Caravaggio painted the Supper at Emmaus between 1605 and 1606, probably painted on the Colonna estate in Paliano where he sought refuge after fleeing Rome for slaying Ranuccio Tomassoni, before his final flight from the city after being found guilty of murder. He managed to sell it, through the good offices of Ottavio Costi, to Marquis Patrizi and it was still in that aristocratic family’s palazzo in Rome in 1939, when it was purchased for the Pinacoteca by the Associazione Amici di Brera.
Thus its attribution is confirmed not only by its provenance, but also by reflectographic and X-ray examination which has identified a different initial version beneath it, thus proving that it is not a copy.
The depiction of the table with a carpet draped over it is a typical device of Caravaggio’s, found also in the first version of this subject which the artist had tackled earlier in a picture now in the National Gallery in London. Compared to the earlier version, this painting displays a greater intimacy and a plainer palette combined with a dramatic, almost theatrical treatment of light, underscoring the sacred nature of the moment.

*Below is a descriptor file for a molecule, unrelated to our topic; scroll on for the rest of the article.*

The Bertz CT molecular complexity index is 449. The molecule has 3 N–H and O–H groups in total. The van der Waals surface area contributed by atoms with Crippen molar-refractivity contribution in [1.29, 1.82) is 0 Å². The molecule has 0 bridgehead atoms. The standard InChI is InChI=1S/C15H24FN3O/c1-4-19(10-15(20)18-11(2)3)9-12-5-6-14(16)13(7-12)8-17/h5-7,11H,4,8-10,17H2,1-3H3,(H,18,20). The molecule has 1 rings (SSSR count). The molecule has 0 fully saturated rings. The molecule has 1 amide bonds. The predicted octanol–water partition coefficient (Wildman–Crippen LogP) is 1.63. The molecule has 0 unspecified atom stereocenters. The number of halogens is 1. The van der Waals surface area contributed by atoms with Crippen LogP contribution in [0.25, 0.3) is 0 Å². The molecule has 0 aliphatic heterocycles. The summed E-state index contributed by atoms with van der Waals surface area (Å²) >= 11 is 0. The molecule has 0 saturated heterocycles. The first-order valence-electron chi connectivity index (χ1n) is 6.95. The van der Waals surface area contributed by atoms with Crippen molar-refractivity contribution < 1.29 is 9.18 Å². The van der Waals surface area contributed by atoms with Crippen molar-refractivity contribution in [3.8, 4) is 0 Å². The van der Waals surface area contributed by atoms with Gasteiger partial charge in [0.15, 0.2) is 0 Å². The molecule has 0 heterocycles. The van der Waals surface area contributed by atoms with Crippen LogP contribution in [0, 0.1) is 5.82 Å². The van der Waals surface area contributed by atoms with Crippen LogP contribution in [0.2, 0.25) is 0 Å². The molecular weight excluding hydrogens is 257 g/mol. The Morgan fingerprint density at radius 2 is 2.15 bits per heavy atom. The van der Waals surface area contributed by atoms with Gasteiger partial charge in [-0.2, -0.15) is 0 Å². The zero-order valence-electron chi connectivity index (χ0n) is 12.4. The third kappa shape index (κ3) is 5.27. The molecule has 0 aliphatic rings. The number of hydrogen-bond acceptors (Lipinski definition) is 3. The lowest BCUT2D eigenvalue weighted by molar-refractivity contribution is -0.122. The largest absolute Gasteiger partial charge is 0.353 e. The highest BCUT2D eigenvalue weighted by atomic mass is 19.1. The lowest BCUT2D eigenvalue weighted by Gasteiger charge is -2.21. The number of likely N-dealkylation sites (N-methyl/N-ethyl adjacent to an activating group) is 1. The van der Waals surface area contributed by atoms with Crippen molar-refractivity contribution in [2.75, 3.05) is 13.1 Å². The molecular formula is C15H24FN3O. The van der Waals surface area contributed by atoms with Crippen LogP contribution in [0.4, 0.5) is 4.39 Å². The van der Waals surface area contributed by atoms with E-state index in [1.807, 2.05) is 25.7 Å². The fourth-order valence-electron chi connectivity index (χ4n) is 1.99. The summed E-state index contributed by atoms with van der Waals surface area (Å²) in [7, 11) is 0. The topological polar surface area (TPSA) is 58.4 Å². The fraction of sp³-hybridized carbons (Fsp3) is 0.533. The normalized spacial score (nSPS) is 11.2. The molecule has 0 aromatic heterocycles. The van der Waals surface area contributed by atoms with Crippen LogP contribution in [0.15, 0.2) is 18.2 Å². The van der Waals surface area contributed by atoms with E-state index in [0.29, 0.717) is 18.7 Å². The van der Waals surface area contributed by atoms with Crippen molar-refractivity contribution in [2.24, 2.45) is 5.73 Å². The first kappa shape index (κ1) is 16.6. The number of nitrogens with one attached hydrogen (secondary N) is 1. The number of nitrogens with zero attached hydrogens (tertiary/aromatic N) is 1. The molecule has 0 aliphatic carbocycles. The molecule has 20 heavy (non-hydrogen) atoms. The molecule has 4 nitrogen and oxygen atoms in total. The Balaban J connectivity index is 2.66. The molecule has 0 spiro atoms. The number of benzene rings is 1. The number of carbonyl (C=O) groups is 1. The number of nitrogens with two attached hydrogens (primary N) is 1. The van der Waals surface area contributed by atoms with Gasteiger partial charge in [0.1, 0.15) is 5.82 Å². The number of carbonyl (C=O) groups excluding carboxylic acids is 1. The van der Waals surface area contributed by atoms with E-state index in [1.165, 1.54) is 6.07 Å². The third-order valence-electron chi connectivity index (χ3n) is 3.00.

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Supper at Emmaus
Caravaggio (Michelangelo Merisi)
OBJECT TYPE AND MATERIAL
Oil on canvas
cm 141 x 175
By the same author
In the same date/era
In the same room